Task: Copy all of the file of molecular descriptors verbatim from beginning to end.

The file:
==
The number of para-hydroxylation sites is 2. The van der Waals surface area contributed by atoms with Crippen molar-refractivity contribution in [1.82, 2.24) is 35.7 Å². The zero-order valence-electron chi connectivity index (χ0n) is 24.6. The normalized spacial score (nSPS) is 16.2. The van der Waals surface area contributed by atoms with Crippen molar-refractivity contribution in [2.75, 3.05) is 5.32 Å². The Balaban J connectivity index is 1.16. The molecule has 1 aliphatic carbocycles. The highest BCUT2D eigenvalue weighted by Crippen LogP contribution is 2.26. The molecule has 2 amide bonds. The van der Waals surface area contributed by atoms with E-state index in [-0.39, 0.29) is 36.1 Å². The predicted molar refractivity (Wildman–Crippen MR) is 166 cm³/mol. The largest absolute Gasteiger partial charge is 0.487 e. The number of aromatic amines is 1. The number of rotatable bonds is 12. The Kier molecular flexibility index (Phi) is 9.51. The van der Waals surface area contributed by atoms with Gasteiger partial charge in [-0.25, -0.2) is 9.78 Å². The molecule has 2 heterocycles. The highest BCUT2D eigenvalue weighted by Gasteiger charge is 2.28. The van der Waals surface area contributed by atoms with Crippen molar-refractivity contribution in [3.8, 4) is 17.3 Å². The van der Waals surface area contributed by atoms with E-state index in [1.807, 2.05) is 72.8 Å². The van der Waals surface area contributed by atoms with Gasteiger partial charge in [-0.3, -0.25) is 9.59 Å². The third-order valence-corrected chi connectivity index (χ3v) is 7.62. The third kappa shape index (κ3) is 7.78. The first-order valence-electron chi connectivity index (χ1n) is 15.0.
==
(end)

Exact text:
The number of para-hydroxylation sites is 2. The van der Waals surface area contributed by atoms with Crippen molar-refractivity contribution in [1.82, 2.24) is 35.7 Å². The zero-order valence-electron chi connectivity index (χ0n) is 24.6. The normalized spacial score (nSPS) is 16.2. The van der Waals surface area contributed by atoms with Crippen molar-refractivity contribution in [2.75, 3.05) is 5.32 Å². The Balaban J connectivity index is 1.16. The molecule has 1 aliphatic carbocycles. The highest BCUT2D eigenvalue weighted by Crippen LogP contribution is 2.26. The molecule has 2 amide bonds. The van der Waals surface area contributed by atoms with E-state index in [-0.39, 0.29) is 36.1 Å². The predicted molar refractivity (Wildman–Crippen MR) is 166 cm³/mol. The largest absolute Gasteiger partial charge is 0.487 e. The number of aromatic amines is 1. The number of rotatable bonds is 12. The Kier molecular flexibility index (Phi) is 9.51. The van der Waals surface area contributed by atoms with Gasteiger partial charge in [-0.25, -0.2) is 9.78 Å². The molecule has 2 heterocycles. The highest BCUT2D eigenvalue weighted by Gasteiger charge is 2.28. The van der Waals surface area contributed by atoms with Crippen molar-refractivity contribution in [3.8, 4) is 17.3 Å². The van der Waals surface area contributed by atoms with E-state index in [1.807, 2.05) is 72.8 Å². The van der Waals surface area contributed by atoms with Gasteiger partial charge in [-0.3, -0.25) is 9.59 Å². The third-order valence-corrected chi connectivity index (χ3v) is 7.62. The third kappa shape index (κ3) is 7.78. The first-order valence-electron chi connectivity index (χ1n) is 15.0.